The conservative Freedom Foundation of Minnesota is reporting that Gov. Mark Dayton is close to calling a vote of child care providers in the state to determine if they want to join a union.
The governor met with opponents of the plan Thursday night, and the foundation, quoting some of those who attended the meeting, says the word is that Dayton “is on the verge of issuing an executive order calling for a vote on the controversial plan.”
The opponents said they are worried that the vote will involve only the 25 percent of providers who care for children who receive public subsidies, but the issues involved could affect all of the state’s 11,000 licensed providers.
Supporters, backed by AFSCME and the SEIU unions, say unionization will provide health care providers with “better access to training, more say on rules and regulations, system improvements for fairness and consistency across the state, access to affordable health care, business services, improving subsidy reimbursement programs, increasing overall professionalism for our field and supporting our ability to provide high quality child care.”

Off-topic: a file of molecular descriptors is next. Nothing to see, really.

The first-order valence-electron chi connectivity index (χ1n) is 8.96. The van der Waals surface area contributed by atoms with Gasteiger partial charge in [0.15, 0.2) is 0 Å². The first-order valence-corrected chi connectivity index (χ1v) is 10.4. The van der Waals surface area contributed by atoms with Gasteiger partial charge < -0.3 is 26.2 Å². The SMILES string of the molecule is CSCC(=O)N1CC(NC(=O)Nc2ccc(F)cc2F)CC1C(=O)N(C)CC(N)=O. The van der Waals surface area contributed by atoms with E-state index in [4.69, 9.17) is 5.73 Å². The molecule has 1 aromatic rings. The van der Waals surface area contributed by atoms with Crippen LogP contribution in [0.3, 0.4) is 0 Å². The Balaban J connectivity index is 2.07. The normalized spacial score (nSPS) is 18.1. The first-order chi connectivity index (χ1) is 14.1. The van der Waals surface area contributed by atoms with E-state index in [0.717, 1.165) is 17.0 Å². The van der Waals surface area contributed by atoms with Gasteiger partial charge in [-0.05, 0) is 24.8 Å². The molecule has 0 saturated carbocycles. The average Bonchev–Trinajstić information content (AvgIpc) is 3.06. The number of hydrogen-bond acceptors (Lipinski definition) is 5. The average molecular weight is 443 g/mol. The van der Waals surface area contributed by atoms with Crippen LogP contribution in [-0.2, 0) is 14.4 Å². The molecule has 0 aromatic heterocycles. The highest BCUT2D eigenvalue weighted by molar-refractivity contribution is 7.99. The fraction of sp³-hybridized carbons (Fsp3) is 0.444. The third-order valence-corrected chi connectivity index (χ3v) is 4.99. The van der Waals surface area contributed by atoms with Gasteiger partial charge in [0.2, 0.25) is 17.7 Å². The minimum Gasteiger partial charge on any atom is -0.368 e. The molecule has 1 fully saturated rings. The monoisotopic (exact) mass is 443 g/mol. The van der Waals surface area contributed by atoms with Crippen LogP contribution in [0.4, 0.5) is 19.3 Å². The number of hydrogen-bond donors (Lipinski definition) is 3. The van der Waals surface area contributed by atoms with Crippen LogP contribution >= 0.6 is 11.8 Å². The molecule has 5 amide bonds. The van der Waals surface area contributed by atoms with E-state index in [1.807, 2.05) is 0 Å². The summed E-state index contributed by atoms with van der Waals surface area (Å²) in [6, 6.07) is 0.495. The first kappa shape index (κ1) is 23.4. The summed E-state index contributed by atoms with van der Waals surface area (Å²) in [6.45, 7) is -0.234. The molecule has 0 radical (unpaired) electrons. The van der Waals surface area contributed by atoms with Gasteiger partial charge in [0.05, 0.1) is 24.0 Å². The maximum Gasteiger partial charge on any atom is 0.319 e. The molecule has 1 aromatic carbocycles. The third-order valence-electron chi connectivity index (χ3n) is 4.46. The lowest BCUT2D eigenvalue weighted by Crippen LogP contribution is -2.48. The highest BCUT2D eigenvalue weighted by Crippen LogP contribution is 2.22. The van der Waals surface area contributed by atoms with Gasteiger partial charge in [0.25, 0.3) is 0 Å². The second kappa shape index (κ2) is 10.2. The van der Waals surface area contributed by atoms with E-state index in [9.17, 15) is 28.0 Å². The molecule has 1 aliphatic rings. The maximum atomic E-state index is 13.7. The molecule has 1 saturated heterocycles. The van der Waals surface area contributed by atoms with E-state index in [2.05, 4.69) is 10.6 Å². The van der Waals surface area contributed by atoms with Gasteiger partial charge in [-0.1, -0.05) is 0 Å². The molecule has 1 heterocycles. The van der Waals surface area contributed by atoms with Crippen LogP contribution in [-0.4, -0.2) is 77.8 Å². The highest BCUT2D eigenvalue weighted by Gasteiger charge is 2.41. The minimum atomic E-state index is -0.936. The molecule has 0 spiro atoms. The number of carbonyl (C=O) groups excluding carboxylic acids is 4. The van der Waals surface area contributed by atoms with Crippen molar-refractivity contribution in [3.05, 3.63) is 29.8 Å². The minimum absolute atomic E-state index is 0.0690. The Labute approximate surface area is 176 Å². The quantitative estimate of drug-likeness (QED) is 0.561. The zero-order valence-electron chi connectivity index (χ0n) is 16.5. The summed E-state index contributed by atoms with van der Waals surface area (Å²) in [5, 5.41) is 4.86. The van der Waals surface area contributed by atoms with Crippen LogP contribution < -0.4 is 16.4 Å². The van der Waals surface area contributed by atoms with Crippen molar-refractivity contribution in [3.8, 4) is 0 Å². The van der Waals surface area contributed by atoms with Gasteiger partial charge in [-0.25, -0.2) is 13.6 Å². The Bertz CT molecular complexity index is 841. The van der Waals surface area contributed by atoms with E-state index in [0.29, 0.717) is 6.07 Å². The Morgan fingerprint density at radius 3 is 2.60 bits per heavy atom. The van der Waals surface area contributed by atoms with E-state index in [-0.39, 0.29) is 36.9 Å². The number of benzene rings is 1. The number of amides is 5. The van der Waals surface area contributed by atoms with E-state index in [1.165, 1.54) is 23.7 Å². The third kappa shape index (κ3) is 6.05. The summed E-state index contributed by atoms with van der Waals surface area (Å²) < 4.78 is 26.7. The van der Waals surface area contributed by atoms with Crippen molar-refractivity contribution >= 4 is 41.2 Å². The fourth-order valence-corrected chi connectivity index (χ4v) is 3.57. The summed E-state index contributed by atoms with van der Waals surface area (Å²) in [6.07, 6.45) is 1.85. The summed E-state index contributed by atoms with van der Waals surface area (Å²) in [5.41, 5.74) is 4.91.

In some other states, governors have issued executive orders recognizing unions as bargaining agents; Dayton has said he won’t do that, but has said he would consider authorizing the vote, the Star Tribune said.